The magistrates above-mentioned were elected annually, but it was the practice frequently to prolong the command of the Consuls or Prætors in the provinces under the titles of Proconsuls or Proprætors. In the later times of the Republic it was usual for both Consuls and several Prætors to remain at Rome during their year of office, and at its close to take the command of provinces, with the titles of Proconsuls or Proprætors.

5. The Dictatorship, which occurs so often in the early history of the Republic, disappears altogether after the Second Punic War. As the Republic became powerful, and had no longer to dread any enemies in Italy, there was no necessity for such an extraordinary magistracy as the Dictatorship, but whenever internal dangers seemed to require a stronger executive, the Senate invested the Consuls with dictatorial power.

6. The Censors were two in number, elected every five years, but they held their office for a year and a half. They were taken, as a general rule, from those who had been previously Consuls, and their office was regarded as the highest dignity in the state. Their duties, which were very extensive and very important, may be divided into three classes, all of which, however, were closely connected.

(a). Their first and most important duty was to take the Census. This was not simply a list of the population, according to the modern use of the word, but a valuation of the property of every Roman citizen. This valuation was necessary, not only for the assessment of the property-tax, but also for determining the position of every citizen in the state, which was regulated, in accordance with the constitution of Servius Tullius, by the amount of his property. Accordingly, the Censors had to draw up lists of the Classes and Centuries. They also made out the lists of the Senators and Equites, striking out the names of all whom they deemed unworthy, and filling up all vacancies in the Senate.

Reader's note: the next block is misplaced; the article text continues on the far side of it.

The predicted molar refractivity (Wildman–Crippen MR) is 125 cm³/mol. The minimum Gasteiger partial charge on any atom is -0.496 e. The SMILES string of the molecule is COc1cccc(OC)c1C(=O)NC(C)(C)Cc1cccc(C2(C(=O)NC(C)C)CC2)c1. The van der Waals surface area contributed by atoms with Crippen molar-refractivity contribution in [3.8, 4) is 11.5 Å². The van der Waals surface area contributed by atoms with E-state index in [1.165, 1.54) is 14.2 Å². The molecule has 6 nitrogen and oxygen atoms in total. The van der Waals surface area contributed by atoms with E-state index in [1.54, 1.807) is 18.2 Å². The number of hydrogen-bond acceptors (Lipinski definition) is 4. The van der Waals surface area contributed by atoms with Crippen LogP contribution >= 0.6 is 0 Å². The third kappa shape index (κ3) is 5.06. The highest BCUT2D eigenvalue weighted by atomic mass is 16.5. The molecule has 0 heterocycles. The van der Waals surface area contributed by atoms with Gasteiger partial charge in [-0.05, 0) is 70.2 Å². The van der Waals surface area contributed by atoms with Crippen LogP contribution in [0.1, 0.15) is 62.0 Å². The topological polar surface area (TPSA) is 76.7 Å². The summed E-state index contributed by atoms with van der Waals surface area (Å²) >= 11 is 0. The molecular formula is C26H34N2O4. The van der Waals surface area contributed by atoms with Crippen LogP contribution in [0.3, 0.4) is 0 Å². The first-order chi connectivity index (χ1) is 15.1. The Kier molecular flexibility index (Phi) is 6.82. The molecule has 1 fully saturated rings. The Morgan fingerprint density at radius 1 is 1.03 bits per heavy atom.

(b.) The Censors possessed a general control over the conduct and morals of the citizens. In the exercise of this important power they were not guided by any rules of law, but simply by their own sense of duty. They punished acts of private as well as public immorality, and visited with their censure not only offenses against the laws, but every thing opposed to the old Roman character and habits, such as living in celibacy, extravagance, luxury, etc. They had the power of degrading every citizen to a lower rank, of expelling Senators from the Senate, of depriving the Equites of their horses, and of removing ordinary citizens from their tribes, and thus excluding them from all political rights.

(c.) The Censors also had the administration of the finances of the state, under the direction of the Senate. They let out the taxes to the highest bidders for the space of a lustrum, or five years. They likewise received from the Senate certain sums of money to keep the public buildings, roads, and aqueducts in repair, and to construct new public works in Rome and other parts of Italy. Hence we find that many of the great public roads, such as the Via Appia and Via Flaminia, were made by Censors.

II. THE SENATE. - The Senate was in reality the executive government of Rome, and the Magistrates, of whom we have been speaking, were only its ministers. The Senate consisted of Three Hundred members, who held the dignity for life unless expelled by the Censors for reasons already mentioned, but they could not transmit the honor to their sons. All vacancies in the body were filled up by the Censors every five years from those who had held the Quæstorship or any higher magistracy. The Censors were thus confined in their selection to those who had already received the confidence of the people, and no one could therefore enter the Senate unless he had some experience in political affairs.

The power of the Senate was very great. It exercised a control over legislation, since no law could be proposed to the Assemblies of the People unless it had first received the approval of the Senate. In many cases "Senatus consulta" were passed, which had the force of laws without being submitted to the Popular Assemblies at all. This was especially the case in matters affecting religion, police, administration, the provinces, and all foreign relations.